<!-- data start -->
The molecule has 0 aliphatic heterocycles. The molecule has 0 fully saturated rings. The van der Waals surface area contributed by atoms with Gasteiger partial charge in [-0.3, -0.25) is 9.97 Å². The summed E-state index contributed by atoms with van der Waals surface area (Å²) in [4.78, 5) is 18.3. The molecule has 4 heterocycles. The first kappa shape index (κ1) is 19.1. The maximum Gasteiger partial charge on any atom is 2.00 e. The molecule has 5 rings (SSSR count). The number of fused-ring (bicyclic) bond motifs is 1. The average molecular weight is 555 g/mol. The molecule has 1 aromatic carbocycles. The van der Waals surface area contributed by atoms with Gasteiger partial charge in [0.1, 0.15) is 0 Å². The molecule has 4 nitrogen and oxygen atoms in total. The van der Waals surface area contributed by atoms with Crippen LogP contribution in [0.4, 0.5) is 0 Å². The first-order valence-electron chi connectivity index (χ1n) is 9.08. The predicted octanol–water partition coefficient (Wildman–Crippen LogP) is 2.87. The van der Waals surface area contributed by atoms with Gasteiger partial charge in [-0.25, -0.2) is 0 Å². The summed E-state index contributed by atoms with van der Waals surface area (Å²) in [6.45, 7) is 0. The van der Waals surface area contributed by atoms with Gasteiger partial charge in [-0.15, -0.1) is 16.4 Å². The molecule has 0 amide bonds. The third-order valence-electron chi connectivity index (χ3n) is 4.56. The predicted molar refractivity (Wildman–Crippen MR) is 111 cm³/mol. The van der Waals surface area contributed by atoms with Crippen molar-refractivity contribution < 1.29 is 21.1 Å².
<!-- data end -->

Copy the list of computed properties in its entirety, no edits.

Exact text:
The molecule has 0 aliphatic heterocycles. The molecule has 0 fully saturated rings. The van der Waals surface area contributed by atoms with Gasteiger partial charge in [-0.3, -0.25) is 9.97 Å². The summed E-state index contributed by atoms with van der Waals surface area (Å²) in [4.78, 5) is 18.3. The molecule has 4 heterocycles. The first kappa shape index (κ1) is 19.1. The maximum Gasteiger partial charge on any atom is 2.00 e. The molecule has 5 rings (SSSR count). The number of fused-ring (bicyclic) bond motifs is 1. The average molecular weight is 555 g/mol. The molecule has 1 aromatic carbocycles. The van der Waals surface area contributed by atoms with Gasteiger partial charge in [0.1, 0.15) is 0 Å². The molecule has 4 nitrogen and oxygen atoms in total. The van der Waals surface area contributed by atoms with Crippen LogP contribution in [0.4, 0.5) is 0 Å². The first-order valence-electron chi connectivity index (χ1n) is 9.08. The predicted octanol–water partition coefficient (Wildman–Crippen LogP) is 2.87. The van der Waals surface area contributed by atoms with Gasteiger partial charge in [-0.25, -0.2) is 0 Å². The summed E-state index contributed by atoms with van der Waals surface area (Å²) in [6.45, 7) is 0. The van der Waals surface area contributed by atoms with Gasteiger partial charge in [-0.15, -0.1) is 16.4 Å². The molecule has 0 amide bonds. The third-order valence-electron chi connectivity index (χ3n) is 4.56. The predicted molar refractivity (Wildman–Crippen MR) is 111 cm³/mol. The van der Waals surface area contributed by atoms with Crippen molar-refractivity contribution < 1.29 is 21.1 Å².